though gallant victims of the 4th November, 1791. This situation of the army, menacing the Indian villages, effectually prevented any attack on the white settlements. The impossibility of procuring the necessary supplies, prevented the march of the troops till the summer. On the 8th of August, the army arrived at the junction of the rivers Au Glaize and Miami of the Lakes, where they erected works for the protection of the stores. About thirty miles from this place, the British had formed a post, in the vicinity of which the Indians had assembled their whole force. On the 15th the army again advanced down the Miami, and on the 18th arrived at the Rapids. On the following day they erected some works, for the protection of the baggage. The situation of the enemy was reconnoitcred, and they were found posted in a thick wood, in the rear of the British fort. On the 20th the army advanced to the attack. The Miami covered the right flank, and on the left were the mounted volunteers, commanded by general Tond. After marching about five miles, major Price, who led the advance, received so heavy a fise from the Indians, who were stationed behind trees, that he was compelled to fall back. The enemy had occupied a wood in front of the Britisha fort, which, from the quantity of fallen timber, could not be entered by the horse. The legion was immediately ordered to advance with trailed arms, and rouse them from their covert; the cavalry under captain Campbell, were directed to pass betu een the Indians and the river, while the volunteors, led by general Scott, made a circuit to turn their flank. So rapid, however, was the charge of the legion, that before the rest of the army could get into action, the enemy were completely routed, and driven through the woods for more than two miles, and the troops halted within gun-shot of the British fort. All the Indians' houses and corn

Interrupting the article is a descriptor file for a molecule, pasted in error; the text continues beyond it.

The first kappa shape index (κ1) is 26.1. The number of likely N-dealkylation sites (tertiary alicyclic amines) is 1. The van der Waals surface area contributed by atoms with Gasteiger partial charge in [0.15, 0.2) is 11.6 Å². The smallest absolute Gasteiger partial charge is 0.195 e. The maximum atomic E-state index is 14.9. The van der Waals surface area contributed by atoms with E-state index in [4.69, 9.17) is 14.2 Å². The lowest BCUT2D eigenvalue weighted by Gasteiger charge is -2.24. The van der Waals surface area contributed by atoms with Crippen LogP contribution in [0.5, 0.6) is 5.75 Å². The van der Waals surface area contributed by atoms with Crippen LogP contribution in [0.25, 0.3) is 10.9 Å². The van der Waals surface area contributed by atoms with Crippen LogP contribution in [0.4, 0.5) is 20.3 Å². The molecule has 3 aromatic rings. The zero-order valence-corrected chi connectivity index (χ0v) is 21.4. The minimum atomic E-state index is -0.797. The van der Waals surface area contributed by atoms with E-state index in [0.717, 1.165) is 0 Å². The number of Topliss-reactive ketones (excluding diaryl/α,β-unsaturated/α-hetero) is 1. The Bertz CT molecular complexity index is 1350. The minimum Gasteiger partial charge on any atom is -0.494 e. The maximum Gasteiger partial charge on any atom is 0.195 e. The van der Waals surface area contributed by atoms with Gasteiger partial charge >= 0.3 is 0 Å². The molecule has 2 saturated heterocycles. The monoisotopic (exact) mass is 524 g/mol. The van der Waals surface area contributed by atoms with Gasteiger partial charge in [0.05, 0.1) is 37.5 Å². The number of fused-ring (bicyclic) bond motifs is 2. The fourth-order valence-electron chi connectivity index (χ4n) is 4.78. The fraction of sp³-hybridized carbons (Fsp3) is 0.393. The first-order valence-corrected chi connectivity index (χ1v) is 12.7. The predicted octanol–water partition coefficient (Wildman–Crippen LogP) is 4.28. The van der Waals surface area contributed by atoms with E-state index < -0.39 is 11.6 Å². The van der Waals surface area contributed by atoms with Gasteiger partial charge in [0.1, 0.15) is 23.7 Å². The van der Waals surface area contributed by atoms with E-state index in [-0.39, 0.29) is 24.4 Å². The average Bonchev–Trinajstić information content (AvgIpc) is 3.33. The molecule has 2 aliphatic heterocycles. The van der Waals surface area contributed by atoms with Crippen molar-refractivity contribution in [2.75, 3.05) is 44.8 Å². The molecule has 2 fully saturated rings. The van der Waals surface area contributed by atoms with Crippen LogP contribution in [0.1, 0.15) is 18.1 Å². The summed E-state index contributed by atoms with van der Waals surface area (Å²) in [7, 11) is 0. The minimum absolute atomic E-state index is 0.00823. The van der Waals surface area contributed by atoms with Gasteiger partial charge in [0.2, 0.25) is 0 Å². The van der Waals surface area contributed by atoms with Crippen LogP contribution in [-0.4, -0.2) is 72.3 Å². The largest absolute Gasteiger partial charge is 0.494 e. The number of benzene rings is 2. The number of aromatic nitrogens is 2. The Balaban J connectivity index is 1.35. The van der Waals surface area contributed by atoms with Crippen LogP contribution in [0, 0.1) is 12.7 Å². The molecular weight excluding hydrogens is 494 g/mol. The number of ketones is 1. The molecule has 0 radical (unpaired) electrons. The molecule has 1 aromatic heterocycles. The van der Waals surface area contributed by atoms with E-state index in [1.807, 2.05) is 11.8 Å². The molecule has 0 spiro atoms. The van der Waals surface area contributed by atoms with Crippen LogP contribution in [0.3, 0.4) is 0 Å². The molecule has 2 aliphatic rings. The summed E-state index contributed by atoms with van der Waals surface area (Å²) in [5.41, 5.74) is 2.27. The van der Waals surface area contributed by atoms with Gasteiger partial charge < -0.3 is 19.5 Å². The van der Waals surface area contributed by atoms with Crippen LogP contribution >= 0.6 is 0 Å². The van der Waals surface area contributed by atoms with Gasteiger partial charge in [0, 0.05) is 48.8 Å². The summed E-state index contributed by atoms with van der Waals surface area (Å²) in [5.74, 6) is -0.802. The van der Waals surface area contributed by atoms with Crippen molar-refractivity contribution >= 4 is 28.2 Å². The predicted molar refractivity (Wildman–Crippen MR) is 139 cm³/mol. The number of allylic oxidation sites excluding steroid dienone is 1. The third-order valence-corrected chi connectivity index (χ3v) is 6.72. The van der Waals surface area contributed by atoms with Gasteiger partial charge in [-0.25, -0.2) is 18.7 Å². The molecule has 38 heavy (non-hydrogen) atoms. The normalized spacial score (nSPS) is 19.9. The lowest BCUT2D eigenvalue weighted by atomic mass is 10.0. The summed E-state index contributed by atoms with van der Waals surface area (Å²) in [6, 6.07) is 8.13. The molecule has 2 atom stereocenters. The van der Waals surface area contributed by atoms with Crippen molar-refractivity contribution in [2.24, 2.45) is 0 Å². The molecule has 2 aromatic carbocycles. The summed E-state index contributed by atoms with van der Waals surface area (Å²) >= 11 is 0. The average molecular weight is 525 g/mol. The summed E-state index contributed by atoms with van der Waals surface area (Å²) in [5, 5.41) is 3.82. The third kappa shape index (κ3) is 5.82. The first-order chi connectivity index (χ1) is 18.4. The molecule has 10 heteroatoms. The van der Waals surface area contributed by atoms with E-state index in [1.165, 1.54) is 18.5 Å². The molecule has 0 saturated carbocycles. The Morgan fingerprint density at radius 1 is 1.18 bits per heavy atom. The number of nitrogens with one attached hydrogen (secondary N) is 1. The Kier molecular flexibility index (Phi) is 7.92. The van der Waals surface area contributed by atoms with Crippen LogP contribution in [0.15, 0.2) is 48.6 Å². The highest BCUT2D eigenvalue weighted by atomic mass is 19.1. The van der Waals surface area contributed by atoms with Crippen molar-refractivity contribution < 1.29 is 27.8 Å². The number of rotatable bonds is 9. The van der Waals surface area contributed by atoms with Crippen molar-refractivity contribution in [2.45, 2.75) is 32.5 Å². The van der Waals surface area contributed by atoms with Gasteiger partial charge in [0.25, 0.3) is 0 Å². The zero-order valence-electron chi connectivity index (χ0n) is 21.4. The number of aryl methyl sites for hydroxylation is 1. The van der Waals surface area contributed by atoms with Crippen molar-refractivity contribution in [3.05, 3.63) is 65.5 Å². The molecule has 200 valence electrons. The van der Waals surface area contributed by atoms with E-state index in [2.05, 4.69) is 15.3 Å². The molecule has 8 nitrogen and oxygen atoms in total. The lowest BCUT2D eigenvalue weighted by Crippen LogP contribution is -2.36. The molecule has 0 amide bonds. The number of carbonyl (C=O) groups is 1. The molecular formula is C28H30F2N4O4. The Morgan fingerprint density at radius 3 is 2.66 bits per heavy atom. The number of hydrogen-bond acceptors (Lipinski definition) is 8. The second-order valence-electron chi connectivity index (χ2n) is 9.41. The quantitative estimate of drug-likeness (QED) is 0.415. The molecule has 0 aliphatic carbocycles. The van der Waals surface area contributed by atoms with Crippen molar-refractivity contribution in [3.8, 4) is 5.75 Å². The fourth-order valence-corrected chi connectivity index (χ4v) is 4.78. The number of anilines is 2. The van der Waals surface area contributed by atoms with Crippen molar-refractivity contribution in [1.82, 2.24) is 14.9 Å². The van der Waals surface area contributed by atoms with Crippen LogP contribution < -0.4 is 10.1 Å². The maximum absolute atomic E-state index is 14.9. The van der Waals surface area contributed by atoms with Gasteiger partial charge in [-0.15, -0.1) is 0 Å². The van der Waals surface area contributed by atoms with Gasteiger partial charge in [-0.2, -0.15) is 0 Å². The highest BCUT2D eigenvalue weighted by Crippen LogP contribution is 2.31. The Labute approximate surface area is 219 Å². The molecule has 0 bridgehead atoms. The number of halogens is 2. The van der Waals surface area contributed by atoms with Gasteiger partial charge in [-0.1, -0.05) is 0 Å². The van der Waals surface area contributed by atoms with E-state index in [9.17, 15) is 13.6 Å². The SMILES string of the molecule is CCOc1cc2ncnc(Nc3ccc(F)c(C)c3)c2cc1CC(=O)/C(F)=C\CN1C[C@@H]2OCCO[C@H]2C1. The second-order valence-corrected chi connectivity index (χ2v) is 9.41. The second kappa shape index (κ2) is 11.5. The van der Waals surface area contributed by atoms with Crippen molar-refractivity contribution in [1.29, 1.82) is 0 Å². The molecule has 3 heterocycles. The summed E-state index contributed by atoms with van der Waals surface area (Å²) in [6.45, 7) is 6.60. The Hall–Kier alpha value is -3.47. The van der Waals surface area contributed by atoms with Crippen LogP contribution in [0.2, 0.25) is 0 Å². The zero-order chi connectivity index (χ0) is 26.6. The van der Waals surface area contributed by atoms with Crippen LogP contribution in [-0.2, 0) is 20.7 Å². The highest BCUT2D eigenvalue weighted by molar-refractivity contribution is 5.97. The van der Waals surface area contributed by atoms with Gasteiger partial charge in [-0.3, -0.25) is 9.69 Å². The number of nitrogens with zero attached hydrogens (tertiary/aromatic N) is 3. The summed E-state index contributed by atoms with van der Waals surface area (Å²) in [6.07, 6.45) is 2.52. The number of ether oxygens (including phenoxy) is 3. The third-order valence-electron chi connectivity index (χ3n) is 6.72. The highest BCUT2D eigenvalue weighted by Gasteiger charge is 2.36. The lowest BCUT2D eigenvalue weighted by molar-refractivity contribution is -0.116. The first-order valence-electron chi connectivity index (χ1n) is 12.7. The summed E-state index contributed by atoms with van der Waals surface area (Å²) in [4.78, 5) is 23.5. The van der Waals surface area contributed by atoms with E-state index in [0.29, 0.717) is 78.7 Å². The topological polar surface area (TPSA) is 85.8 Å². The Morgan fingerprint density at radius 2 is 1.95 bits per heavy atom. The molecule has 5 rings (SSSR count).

fields were destroyed. In this decisive action, the whole loss of general Wayne's army, in killed and wounded, amounted only to one hundred and seven men. As hostilities continued on the part of the Indians, their whole country was laid waste, and forts established, which effectually prevented their return.
The success of this engagement destroyed the enemies' power; and, in the following year, general Wayne concluded a definitive treaty of peace with them.
A life of peril and glory was terminated in December, 1796. · He had shielded his country from the murderous tomahawk of the savage. He had established her boundaries. He had forced her enemies to sue for her protection. He beheld her triumphant, rich in arts, and potent in arms. What more could his patriotic spirit wish to see? He died in a hut at Presque Isle, aged about fifty-one years, and was buried on the shore of Lake Erie.
A few years since his bones were taken up by his son, Isaac Wayne, Esq. and entombed in his native county; and by direction of the Pennsylvania State Society of the Cincinnati, an elegant monument was erected. It is to be seen within the cemetry of St. David's church, situated in Ches-ter county. It is constructed of white marble, of the most correct symmetry and beauty.
The South front exhibits the following inscription:
In honour of the distinguished
Military services of
of respect to his memory,
companions in arms, THE PENNSYLVANIA STATE SOCIETY
OF THE CINCINNATI,
The Independence of
SOLDIER AND PATRIOT. The north front exhibits the following inscrip- : tion:
in Chester county,
A. D. 1745.
at a military post
THE UNITED STATES.
* are consecrated
.. . and in
Are here deposited. YATES, ROBERT, was born on the 27th day of January, 1738, in the city of Schenectady, in the state of New York. At the age of sixteen he was sent by his parents to the city of New York, where he received a classical education, and afterwards studied the law with William Livingston, Esq. a celebrated barrister in that metropolis. On the completion of his studies, he was admitted to the bar, and soon after fixed his residence in the city